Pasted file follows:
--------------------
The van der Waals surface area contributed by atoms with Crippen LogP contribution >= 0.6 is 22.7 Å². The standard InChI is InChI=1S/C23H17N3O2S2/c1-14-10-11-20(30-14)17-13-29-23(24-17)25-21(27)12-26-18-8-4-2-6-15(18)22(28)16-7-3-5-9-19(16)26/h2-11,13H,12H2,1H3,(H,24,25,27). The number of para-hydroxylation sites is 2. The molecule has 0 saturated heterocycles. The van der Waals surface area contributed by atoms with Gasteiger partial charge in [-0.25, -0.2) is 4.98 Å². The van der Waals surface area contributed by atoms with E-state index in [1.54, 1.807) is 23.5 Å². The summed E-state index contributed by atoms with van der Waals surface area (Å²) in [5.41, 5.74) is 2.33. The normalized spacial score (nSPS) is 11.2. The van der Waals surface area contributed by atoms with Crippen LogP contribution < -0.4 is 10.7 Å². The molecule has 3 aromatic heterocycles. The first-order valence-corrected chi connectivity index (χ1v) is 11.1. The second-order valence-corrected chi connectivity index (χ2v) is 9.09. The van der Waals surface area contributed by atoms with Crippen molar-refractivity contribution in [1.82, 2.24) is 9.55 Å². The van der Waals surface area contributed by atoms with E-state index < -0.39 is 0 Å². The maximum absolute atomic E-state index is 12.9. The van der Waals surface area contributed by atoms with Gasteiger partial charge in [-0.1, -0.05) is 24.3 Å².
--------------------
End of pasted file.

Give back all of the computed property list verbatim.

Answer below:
The van der Waals surface area contributed by atoms with Crippen LogP contribution >= 0.6 is 22.7 Å². The standard InChI is InChI=1S/C23H17N3O2S2/c1-14-10-11-20(30-14)17-13-29-23(24-17)25-21(27)12-26-18-8-4-2-6-15(18)22(28)16-7-3-5-9-19(16)26/h2-11,13H,12H2,1H3,(H,24,25,27). The number of para-hydroxylation sites is 2. The molecule has 0 saturated heterocycles. The van der Waals surface area contributed by atoms with Gasteiger partial charge in [-0.25, -0.2) is 4.98 Å². The van der Waals surface area contributed by atoms with E-state index in [1.54, 1.807) is 23.5 Å². The summed E-state index contributed by atoms with van der Waals surface area (Å²) in [5.41, 5.74) is 2.33. The normalized spacial score (nSPS) is 11.2. The van der Waals surface area contributed by atoms with Crippen LogP contribution < -0.4 is 10.7 Å². The molecule has 3 aromatic heterocycles. The first-order valence-corrected chi connectivity index (χ1v) is 11.1. The second-order valence-corrected chi connectivity index (χ2v) is 9.09. The van der Waals surface area contributed by atoms with Crippen molar-refractivity contribution in [1.82, 2.24) is 9.55 Å². The van der Waals surface area contributed by atoms with E-state index < -0.39 is 0 Å². The maximum absolute atomic E-state index is 12.9. The van der Waals surface area contributed by atoms with Gasteiger partial charge in [-0.1, -0.05) is 24.3 Å².